And then there are the local residents that greet you with a “Gruss Gott” and some with a MOOOOO!
Austrian Customs and Traditions vary according to the region you’re in. Not everyone in Austria walks around in Lederhosen or a dirndl (close fitting bodice combined with an apron in a different color), although various traditions and celebrations are an integral part of Austria. Yet, go outside of the main cities such as Vienna, Graz and Salzburg, and the country becomes fairly rural, with small communities, which traditionally were and are resistant to cultural change.
Traditions Steeped in The Past
As a result, many old traditions and customs survive. Some of these date back to Celtic and Roman times, others were introduced by Bavarian and Slavic people.
A major influencing factor was the rule over the area by Charlemagne and the introduction of Christianity to the region. This subsequently evolved into the inclusion by the Church of old pagan customs into its own mythology, which ensured the preservation of older customs and tradition and has led to Austrians retained a strong sense of celebration, rituals and symbolism, resulting in many colorful and varied festivities.
Traditions Still Carried On In Daily Lives
An area rich with these traditions is eastern Tyrol and the Salzkammergut, a very picturesque region shared by Salzburg, a good portion of Upper Austria and Styria. Here one of the most colorful customs is the “Glöcklerlauf Procession” put on every year on the 5th of January. Groups of men dressed in white meet at nightfall, wearing broad leather belts with heavy bells and colorful elaborate lanterns on their heads, which are works of art in themselves, tour the streets of the villages. The procession is to shed light during the dark winter months and to bring luck for the new year.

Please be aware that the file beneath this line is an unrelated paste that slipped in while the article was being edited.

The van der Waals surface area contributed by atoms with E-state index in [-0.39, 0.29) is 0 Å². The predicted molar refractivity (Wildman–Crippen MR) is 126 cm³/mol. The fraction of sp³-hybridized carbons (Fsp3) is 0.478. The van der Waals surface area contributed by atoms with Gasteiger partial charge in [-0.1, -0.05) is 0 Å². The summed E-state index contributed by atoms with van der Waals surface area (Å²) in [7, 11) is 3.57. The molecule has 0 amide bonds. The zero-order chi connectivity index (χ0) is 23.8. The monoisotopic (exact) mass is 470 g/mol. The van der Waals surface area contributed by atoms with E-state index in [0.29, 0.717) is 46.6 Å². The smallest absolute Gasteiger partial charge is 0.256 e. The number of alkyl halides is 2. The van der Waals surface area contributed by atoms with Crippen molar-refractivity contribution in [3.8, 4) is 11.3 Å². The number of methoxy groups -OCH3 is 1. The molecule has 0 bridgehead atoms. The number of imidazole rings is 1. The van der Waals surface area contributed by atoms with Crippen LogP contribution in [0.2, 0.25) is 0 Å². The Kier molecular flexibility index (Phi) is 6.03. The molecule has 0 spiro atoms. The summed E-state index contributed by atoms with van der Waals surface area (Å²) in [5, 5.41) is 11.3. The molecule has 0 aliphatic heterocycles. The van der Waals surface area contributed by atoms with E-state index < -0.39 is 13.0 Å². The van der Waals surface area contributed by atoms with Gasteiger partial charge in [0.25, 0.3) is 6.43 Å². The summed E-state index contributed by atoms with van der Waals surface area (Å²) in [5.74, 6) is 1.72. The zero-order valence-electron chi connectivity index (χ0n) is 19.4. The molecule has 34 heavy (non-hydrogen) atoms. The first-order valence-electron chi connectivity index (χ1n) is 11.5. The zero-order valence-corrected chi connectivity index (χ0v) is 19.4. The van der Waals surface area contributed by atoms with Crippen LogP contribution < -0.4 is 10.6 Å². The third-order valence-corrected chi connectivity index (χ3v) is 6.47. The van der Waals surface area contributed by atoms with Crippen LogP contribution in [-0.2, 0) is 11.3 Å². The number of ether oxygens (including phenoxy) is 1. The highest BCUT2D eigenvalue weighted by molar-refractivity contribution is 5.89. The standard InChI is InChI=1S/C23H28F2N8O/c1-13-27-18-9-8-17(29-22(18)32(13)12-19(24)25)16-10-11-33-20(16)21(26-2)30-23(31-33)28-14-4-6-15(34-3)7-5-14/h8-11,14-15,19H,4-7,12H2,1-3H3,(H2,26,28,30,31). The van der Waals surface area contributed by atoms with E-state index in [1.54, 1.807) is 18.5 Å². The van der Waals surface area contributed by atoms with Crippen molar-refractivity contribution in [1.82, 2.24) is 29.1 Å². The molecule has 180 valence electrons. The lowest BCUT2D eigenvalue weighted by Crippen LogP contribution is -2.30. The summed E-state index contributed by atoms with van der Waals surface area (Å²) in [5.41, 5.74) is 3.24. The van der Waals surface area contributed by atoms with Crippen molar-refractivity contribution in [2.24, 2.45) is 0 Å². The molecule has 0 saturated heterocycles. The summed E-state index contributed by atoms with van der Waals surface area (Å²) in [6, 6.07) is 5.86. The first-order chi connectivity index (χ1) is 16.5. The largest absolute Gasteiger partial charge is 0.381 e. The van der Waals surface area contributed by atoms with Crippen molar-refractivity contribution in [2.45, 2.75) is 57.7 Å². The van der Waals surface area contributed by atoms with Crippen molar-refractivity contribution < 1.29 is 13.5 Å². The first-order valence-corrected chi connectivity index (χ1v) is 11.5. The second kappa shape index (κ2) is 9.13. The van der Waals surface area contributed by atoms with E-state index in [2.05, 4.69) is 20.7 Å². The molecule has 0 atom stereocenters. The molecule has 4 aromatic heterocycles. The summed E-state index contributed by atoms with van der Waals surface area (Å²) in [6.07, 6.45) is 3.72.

These older rituals carried over from pagan times are intertwined with others that originated with the Catholic church and celebrate the goodness of Christ and giving.
Another tradition you’ll find displayed, especially in these rural communities, is the local tracht (costume), which may be worn on occasions such as weddings, fests and celebrations. In earlier times, the ‘tracht’ identified a person as belonging to a particular group in terms of social and legal status (married, single), origin or trade. Today, you will still see ‘tracht’ being worn with pride in many places, especially the Salzkammergut and other rural communities, although perhaps without some of the meaning of the past.
The regional varieties are pronounced and vary in color combinations, accessories and may include unique hats for men as well as women. For men the typical dress includes the Lederhosen (leather pants), wool socks and rustic shoes, and for women it is the dirndl, which is a tight fitting bodice with a different color apron.
Another popular celebration is Fasching (carnival time), which is the period between Epiphany and the beginning of Lent. Then there is the Christmas season, which is celebrated with much pageantry, glitter and light, especially in the larger cities.
Combine the majestic scenery with Austria’s musical heritage and you have a whole world to discover and enjoy in Austria. Check out the Summer Music Festivals in Austria, a tradition which you’ll find throughout Austria come summer.
A region full of those costumes and traditions is the Salzkammergut. Check it out.
If you have your own memorable experiences with Austrian traditions or celebrations that you think others may enjoy learning about, let us know and we’ll post it.